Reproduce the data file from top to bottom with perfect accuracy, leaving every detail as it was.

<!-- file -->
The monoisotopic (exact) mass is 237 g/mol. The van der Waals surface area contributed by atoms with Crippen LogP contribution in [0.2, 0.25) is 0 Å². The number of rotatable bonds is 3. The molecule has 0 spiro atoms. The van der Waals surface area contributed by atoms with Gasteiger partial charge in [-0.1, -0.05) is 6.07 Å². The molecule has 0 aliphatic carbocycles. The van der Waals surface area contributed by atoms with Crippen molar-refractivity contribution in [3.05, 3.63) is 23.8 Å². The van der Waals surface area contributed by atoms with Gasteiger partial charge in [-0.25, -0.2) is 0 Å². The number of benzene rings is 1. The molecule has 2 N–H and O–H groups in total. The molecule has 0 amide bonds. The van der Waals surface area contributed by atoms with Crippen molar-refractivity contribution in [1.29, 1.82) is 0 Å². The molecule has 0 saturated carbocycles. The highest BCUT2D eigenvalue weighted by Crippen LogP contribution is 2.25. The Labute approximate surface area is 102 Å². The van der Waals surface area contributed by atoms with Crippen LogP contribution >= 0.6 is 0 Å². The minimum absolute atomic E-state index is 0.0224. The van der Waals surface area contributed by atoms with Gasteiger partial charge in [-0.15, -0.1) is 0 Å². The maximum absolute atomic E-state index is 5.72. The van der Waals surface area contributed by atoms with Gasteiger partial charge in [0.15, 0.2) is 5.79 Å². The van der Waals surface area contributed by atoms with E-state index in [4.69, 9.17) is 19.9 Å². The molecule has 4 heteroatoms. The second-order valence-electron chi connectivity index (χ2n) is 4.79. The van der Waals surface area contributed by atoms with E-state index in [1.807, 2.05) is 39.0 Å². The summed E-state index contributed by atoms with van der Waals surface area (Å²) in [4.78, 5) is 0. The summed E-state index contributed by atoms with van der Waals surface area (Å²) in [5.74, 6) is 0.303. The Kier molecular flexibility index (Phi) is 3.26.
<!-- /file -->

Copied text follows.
The monoisotopic (exact) mass is 237 g/mol. The van der Waals surface area contributed by atoms with Crippen LogP contribution in [0.2, 0.25) is 0 Å². The number of rotatable bonds is 3. The molecule has 0 spiro atoms. The van der Waals surface area contributed by atoms with Gasteiger partial charge in [-0.1, -0.05) is 6.07 Å². The molecule has 0 aliphatic carbocycles. The van der Waals surface area contributed by atoms with Crippen molar-refractivity contribution in [3.05, 3.63) is 23.8 Å². The van der Waals surface area contributed by atoms with Gasteiger partial charge in [-0.25, -0.2) is 0 Å². The number of benzene rings is 1. The molecule has 2 N–H and O–H groups in total. The molecule has 0 amide bonds. The van der Waals surface area contributed by atoms with Crippen molar-refractivity contribution in [1.29, 1.82) is 0 Å². The molecule has 0 saturated carbocycles. The highest BCUT2D eigenvalue weighted by Crippen LogP contribution is 2.25. The Labute approximate surface area is 102 Å². The van der Waals surface area contributed by atoms with Crippen LogP contribution >= 0.6 is 0 Å². The minimum absolute atomic E-state index is 0.0224. The van der Waals surface area contributed by atoms with Gasteiger partial charge in [-0.15, -0.1) is 0 Å². The maximum absolute atomic E-state index is 5.72. The van der Waals surface area contributed by atoms with Gasteiger partial charge in [0.15, 0.2) is 5.79 Å². The van der Waals surface area contributed by atoms with E-state index in [4.69, 9.17) is 19.9 Å². The molecule has 4 heteroatoms. The second-order valence-electron chi connectivity index (χ2n) is 4.79. The van der Waals surface area contributed by atoms with E-state index in [1.807, 2.05) is 39.0 Å². The summed E-state index contributed by atoms with van der Waals surface area (Å²) in [4.78, 5) is 0. The summed E-state index contributed by atoms with van der Waals surface area (Å²) in [5.74, 6) is 0.303. The Kier molecular flexibility index (Phi) is 3.26.